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Caterpillar facing investigation for alleged tax violations

| Mar 20, 2017 | Federal Criminal Defense

If you are a business owner and a taxpayer, you are likely aware that the Internal Revenue Service is awaiting the arrival of your returns, unless you’ve been granted an extension. Paying taxes is never a fun proposition, but if you do your returns correctly and send the IRS whatever is owed, you should not have any issues.

However, problems can arise if the IRS comes to the conclusion that your returns are not complete or are in some way fraudulent. In extreme cases, the IRS could file charges against you, just as it recently did against Caterpillar, the heavy equipment manufacturer. In fact, the IRS raided Caterpillar’s headquarters in Illinois as well as other facilities.

According to a Securities and Exchange Commission filing made by Caterpillar last month, the IRS is claiming the company owes $2 billion in taxes. This amount is allegedly related to profits generated from 2010 to 2012 by Caterpillar’s Swiss unit known as CSARL.

In a strange twist, the raids followed the publication of a report in the New York Times claiming Caterpillar was not in compliance with U.S. financial reporting rules or U.S. tax law.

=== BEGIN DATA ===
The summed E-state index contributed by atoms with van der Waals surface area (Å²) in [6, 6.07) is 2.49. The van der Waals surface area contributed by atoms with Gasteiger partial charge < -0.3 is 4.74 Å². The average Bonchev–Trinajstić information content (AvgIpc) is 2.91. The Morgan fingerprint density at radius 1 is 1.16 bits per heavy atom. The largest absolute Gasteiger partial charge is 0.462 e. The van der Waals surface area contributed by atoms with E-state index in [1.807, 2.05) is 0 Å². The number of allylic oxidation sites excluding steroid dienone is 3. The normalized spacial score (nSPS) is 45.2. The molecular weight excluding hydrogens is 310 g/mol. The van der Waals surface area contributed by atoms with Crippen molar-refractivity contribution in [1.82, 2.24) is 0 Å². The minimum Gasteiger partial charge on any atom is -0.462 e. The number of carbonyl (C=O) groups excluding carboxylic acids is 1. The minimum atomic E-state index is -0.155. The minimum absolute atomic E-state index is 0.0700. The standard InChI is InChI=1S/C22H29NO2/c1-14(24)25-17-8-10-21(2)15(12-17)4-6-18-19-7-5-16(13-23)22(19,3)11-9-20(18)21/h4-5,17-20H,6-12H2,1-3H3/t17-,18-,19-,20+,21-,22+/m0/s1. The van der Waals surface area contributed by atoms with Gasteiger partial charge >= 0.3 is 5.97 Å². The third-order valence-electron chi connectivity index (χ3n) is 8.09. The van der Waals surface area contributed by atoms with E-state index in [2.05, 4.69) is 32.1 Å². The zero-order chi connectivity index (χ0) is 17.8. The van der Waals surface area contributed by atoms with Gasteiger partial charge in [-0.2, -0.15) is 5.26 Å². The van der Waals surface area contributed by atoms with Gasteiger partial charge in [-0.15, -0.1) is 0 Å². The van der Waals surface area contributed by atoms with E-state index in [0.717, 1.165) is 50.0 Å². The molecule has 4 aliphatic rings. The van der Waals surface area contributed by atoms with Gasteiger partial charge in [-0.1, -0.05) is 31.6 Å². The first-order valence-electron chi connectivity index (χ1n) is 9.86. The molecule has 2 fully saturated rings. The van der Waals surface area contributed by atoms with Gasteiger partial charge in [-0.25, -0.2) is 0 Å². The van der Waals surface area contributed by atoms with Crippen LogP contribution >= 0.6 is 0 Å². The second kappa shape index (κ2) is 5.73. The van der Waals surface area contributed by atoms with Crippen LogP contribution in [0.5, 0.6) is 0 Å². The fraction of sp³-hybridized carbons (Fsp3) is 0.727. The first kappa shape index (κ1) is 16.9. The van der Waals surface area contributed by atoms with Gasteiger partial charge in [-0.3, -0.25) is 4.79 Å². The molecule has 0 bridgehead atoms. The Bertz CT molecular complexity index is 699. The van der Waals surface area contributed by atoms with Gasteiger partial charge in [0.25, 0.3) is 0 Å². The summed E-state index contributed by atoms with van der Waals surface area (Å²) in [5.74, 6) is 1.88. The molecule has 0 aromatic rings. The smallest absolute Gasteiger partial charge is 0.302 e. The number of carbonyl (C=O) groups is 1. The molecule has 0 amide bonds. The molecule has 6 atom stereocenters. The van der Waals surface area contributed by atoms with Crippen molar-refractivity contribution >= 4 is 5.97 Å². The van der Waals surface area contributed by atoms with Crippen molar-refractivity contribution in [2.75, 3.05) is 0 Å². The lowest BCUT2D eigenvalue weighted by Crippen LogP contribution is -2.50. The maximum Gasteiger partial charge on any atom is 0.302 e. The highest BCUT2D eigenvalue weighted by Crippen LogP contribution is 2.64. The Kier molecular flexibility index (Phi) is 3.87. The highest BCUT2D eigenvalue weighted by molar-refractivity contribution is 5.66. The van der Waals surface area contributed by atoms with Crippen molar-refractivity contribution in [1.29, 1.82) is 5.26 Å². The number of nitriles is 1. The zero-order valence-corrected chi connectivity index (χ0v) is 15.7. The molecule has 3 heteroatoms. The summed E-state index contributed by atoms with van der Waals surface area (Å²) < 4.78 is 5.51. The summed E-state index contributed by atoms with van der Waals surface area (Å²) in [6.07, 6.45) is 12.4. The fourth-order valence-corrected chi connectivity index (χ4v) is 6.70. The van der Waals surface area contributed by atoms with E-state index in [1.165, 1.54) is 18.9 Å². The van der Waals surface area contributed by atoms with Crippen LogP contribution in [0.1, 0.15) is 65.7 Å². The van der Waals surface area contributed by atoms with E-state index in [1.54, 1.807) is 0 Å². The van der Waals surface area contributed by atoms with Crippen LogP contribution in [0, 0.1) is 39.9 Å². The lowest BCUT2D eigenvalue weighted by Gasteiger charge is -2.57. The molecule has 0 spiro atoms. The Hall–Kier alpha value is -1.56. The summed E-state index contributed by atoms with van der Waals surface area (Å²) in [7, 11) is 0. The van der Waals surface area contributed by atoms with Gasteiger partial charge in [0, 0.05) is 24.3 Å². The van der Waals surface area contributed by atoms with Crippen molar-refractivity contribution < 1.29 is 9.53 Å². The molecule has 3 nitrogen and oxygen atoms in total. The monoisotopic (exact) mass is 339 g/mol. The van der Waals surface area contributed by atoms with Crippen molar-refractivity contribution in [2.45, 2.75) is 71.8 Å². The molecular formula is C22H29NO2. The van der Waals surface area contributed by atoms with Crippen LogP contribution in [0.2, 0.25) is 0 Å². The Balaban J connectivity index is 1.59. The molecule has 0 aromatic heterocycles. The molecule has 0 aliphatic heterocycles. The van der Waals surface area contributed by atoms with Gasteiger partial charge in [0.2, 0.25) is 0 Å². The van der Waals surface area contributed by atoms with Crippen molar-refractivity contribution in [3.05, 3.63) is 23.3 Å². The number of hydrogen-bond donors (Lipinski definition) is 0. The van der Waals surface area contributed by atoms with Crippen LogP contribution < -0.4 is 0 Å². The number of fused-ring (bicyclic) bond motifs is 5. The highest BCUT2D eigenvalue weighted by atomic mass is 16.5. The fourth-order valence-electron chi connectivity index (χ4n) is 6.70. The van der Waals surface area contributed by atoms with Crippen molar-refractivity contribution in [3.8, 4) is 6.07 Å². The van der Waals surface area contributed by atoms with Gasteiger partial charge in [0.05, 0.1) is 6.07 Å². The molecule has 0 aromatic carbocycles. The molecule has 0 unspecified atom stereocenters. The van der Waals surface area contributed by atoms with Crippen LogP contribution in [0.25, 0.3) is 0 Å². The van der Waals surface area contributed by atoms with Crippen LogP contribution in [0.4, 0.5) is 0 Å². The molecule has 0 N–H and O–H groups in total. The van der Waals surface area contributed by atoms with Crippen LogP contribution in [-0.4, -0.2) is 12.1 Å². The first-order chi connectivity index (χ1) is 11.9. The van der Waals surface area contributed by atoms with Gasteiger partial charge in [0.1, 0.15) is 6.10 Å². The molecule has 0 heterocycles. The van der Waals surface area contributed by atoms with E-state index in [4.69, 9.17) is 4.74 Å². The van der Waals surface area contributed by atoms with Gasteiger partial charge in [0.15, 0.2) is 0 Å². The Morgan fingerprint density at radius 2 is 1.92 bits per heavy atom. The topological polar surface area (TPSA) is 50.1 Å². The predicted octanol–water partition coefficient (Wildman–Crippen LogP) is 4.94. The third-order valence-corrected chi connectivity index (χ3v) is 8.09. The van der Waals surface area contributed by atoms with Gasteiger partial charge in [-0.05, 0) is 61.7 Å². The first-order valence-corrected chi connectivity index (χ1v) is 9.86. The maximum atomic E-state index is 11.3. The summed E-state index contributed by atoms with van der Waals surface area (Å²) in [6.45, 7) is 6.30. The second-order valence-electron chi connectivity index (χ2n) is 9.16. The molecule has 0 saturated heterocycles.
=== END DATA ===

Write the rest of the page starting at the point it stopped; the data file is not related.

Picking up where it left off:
For its part, Caterpillar says that it takes its tax obligations seriously and that it pays what it owes.

But it’s not only large corporations like Caterpillar that can face serious tax issues. Any business could come under scrutiny and in some cases, a conviction for federal tax law violations could prove financially ruinous. What’s more, you could even have to pay a steep fine or receive a prison sentence.

Therefore, if the IRS accuses you of fraud or other tax-related offenses, it is vital to get started working on your defense as soon as possible. And an attorney who is well-versed in tax law and the federal court system could work on your behalf to protect your interests and the interest of your business.

Source: The Washington Post, “In wake of fed raids, Caterpillar denies skirting tax laws,” Mar. 10, 2017